March 09, 2022

How to make a button

Writing a good button for your website doesn't need to be hard, this post will show you the way!

How to make a button

It feels like making a reusable button that works for everything should be easy, but if you have never made one or if you've never had time to think while build one from scratch; they can be a pain to maintain.

Over the next four blog posts, we will dig into the ins and outs of what it takes to build a reusable button that is sure to scale with the ever-increasing needs of your project as it matures. But what we learn here need not be used in isolation; there are plenty of other instances in which you want a component to work for any semantical element, and you can use the same principles there.

Before we start, here is the result that we are working towards:

/* define default button theme on root */
:root {
--btn-color: #FFFFFF;
--btn-background-color: #EA4C89;
--btn-background-color-hover: #F082AC;
/* normalise base element */
.anchor-btn {
display: inline-block;
text-decoration: unset;
color: var(--btn-color);
.button-btn {
display: inline-block;
background: none;
border: none;
padding: 0;
font: inherit;
color: var(--btn-color);
/* button styling */
.btn {
background-color: var(--btn-background-color);
border-radius: 8px;
font-size: 14px;
font-weight: 700;
line-height: 20px;
padding: 10px 16px;
text-align: center;
transition: color 100ms;
vertical-align: baseline;
cursor: pointer;
.btn:focus, .btn:focus-visible {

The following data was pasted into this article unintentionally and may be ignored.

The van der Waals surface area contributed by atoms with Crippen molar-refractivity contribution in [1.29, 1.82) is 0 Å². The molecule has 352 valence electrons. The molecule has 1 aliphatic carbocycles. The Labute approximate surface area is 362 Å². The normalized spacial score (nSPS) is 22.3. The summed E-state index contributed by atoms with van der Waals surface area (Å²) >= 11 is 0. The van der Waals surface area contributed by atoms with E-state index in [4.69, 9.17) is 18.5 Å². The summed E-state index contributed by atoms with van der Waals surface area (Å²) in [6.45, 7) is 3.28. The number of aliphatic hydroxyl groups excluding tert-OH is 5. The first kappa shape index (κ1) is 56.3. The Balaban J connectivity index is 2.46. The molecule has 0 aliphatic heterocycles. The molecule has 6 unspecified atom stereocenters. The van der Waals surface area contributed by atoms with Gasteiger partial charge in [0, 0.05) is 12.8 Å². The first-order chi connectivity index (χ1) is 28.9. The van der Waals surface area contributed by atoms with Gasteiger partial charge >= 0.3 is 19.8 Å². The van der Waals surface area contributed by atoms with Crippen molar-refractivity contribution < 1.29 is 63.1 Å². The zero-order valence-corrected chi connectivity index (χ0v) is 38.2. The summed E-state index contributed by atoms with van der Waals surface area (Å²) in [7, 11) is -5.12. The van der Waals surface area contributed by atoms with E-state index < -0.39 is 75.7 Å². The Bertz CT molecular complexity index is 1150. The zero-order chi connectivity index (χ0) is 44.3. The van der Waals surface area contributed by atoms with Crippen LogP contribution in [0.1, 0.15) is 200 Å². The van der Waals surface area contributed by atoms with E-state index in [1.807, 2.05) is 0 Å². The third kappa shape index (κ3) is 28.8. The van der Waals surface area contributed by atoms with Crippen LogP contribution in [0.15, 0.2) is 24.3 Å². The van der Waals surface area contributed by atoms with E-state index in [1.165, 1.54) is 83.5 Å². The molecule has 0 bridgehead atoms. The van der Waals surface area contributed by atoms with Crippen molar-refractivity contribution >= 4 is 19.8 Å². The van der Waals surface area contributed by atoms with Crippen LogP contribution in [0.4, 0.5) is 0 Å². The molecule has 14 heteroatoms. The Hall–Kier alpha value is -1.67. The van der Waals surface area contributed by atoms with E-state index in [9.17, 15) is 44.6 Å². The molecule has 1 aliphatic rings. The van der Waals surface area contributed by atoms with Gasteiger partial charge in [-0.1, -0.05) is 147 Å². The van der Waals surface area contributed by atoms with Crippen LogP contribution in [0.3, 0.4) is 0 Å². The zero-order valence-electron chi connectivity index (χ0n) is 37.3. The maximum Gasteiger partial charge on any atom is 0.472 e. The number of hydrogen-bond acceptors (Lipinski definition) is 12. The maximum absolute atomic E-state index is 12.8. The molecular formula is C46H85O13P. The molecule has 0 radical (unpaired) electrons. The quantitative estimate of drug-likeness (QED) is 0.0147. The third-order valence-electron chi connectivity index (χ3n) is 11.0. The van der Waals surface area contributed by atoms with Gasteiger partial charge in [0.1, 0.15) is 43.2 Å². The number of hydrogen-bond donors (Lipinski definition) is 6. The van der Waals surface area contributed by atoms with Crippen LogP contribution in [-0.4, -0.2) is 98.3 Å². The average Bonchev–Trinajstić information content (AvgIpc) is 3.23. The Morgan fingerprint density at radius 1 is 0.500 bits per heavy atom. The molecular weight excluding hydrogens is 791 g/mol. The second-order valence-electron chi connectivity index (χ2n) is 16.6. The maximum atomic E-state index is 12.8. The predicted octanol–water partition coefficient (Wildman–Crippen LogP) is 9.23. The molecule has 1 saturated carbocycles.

outline: 2px dotted #999;
outline-offset: -2px;
.btn:hover {
background-color: var(--btn-background-color-hover);
/* customised buttons */
.btn.btn-green {
--btn-color: #232323;
--btn-background-color: #5cdb5c;
--btn-background-color-hover: #7ce27c;

If you look at the comments in the css, you can see the three critical parts of designing reusable and consistent buttons that work for any HTML elements. Those steps consist of:

  1. Normalise the element to look like an un-styled span of text.
  2. Apply button styling
  3. Apply customisation for the individual button (as such as colour)

We split the styling up into these three stages for ease of development and assurance that our buttons will look correct no matter what elements we end up utilising for the button. Using the right element for the button, be it input, button, OR anchor, is hypercritical if you want to build a website that the user's browser and accessibility tools can understand. It's not acceptable to have a button with an onclick event that triggers a route change, you should be giving your users an anchor tag, and it shouldn't look any different.

Next Up: part 2 - normalisation

Tagged with css, design, html, --css-variables

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